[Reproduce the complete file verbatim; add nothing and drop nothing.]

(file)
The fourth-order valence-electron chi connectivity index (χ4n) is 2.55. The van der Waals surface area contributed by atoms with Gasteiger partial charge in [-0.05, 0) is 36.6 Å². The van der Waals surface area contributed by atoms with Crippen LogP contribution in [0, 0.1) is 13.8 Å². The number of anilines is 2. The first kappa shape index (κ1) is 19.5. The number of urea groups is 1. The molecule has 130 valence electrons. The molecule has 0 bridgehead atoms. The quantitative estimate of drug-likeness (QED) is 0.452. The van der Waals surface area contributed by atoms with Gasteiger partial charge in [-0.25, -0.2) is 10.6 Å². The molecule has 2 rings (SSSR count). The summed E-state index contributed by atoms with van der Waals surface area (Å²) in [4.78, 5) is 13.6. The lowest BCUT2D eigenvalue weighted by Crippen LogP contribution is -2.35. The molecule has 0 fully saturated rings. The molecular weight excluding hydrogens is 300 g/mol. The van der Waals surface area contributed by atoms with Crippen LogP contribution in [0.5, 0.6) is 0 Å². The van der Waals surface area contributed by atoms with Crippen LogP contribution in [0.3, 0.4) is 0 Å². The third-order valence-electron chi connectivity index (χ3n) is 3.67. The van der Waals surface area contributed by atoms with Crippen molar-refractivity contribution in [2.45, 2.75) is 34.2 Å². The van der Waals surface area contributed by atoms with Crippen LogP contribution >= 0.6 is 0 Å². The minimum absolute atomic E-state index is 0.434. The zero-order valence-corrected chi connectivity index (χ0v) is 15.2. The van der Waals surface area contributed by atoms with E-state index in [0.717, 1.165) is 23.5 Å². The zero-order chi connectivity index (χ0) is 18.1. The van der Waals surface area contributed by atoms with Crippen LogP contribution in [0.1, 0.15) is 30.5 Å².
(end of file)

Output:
The fourth-order valence-electron chi connectivity index (χ4n) is 2.55. The van der Waals surface area contributed by atoms with Gasteiger partial charge in [-0.05, 0) is 36.6 Å². The van der Waals surface area contributed by atoms with Crippen LogP contribution in [0, 0.1) is 13.8 Å². The number of anilines is 2. The first kappa shape index (κ1) is 19.5. The number of urea groups is 1. The molecule has 130 valence electrons. The molecule has 0 bridgehead atoms. The quantitative estimate of drug-likeness (QED) is 0.452. The van der Waals surface area contributed by atoms with Gasteiger partial charge in [-0.25, -0.2) is 10.6 Å². The molecule has 2 rings (SSSR count). The summed E-state index contributed by atoms with van der Waals surface area (Å²) in [4.78, 5) is 13.6. The lowest BCUT2D eigenvalue weighted by Crippen LogP contribution is -2.35. The molecule has 0 fully saturated rings. The molecular weight excluding hydrogens is 300 g/mol. The van der Waals surface area contributed by atoms with Crippen LogP contribution in [0.5, 0.6) is 0 Å². The van der Waals surface area contributed by atoms with Crippen LogP contribution in [0.3, 0.4) is 0 Å². The third-order valence-electron chi connectivity index (χ3n) is 3.67. The van der Waals surface area contributed by atoms with Crippen molar-refractivity contribution in [2.45, 2.75) is 34.2 Å². The van der Waals surface area contributed by atoms with Crippen LogP contribution >= 0.6 is 0 Å². The minimum absolute atomic E-state index is 0.434. The zero-order valence-corrected chi connectivity index (χ0v) is 15.2. The van der Waals surface area contributed by atoms with E-state index in [0.717, 1.165) is 23.5 Å². The zero-order chi connectivity index (χ0) is 18.1. The van der Waals surface area contributed by atoms with Crippen LogP contribution in [0.1, 0.15) is 30.5 Å².